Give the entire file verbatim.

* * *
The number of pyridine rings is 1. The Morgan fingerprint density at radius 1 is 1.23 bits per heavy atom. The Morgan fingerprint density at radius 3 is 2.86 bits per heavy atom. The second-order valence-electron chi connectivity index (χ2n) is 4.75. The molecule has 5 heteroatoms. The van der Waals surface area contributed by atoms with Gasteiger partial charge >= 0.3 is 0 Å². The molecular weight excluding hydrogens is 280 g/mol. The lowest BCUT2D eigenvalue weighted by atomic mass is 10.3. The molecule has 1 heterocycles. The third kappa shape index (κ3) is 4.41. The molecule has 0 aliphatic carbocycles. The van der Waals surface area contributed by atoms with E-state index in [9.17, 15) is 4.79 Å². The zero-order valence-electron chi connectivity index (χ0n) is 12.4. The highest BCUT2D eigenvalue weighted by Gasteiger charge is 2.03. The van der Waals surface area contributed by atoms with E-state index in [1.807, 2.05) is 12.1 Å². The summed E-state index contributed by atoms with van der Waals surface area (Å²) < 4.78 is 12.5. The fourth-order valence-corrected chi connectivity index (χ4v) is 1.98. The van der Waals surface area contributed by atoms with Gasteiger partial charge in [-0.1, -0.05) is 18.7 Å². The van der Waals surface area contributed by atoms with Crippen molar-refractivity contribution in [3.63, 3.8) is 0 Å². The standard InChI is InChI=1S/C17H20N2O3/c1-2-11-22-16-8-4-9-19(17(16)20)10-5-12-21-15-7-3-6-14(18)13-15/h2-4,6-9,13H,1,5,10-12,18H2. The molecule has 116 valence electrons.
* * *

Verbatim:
The number of pyridine rings is 1. The Morgan fingerprint density at radius 1 is 1.23 bits per heavy atom. The Morgan fingerprint density at radius 3 is 2.86 bits per heavy atom. The second-order valence-electron chi connectivity index (χ2n) is 4.75. The molecule has 5 heteroatoms. The van der Waals surface area contributed by atoms with Gasteiger partial charge >= 0.3 is 0 Å². The molecular weight excluding hydrogens is 280 g/mol. The lowest BCUT2D eigenvalue weighted by atomic mass is 10.3. The molecule has 1 heterocycles. The third kappa shape index (κ3) is 4.41. The molecule has 0 aliphatic carbocycles. The van der Waals surface area contributed by atoms with E-state index in [9.17, 15) is 4.79 Å². The zero-order valence-electron chi connectivity index (χ0n) is 12.4. The highest BCUT2D eigenvalue weighted by Gasteiger charge is 2.03. The van der Waals surface area contributed by atoms with E-state index in [1.807, 2.05) is 12.1 Å². The summed E-state index contributed by atoms with van der Waals surface area (Å²) < 4.78 is 12.5. The fourth-order valence-corrected chi connectivity index (χ4v) is 1.98. The van der Waals surface area contributed by atoms with Gasteiger partial charge in [-0.1, -0.05) is 18.7 Å². The van der Waals surface area contributed by atoms with Crippen molar-refractivity contribution in [3.63, 3.8) is 0 Å². The standard InChI is InChI=1S/C17H20N2O3/c1-2-11-22-16-8-4-9-19(17(16)20)10-5-12-21-15-7-3-6-14(18)13-15/h2-4,6-9,13H,1,5,10-12,18H2. The molecule has 116 valence electrons.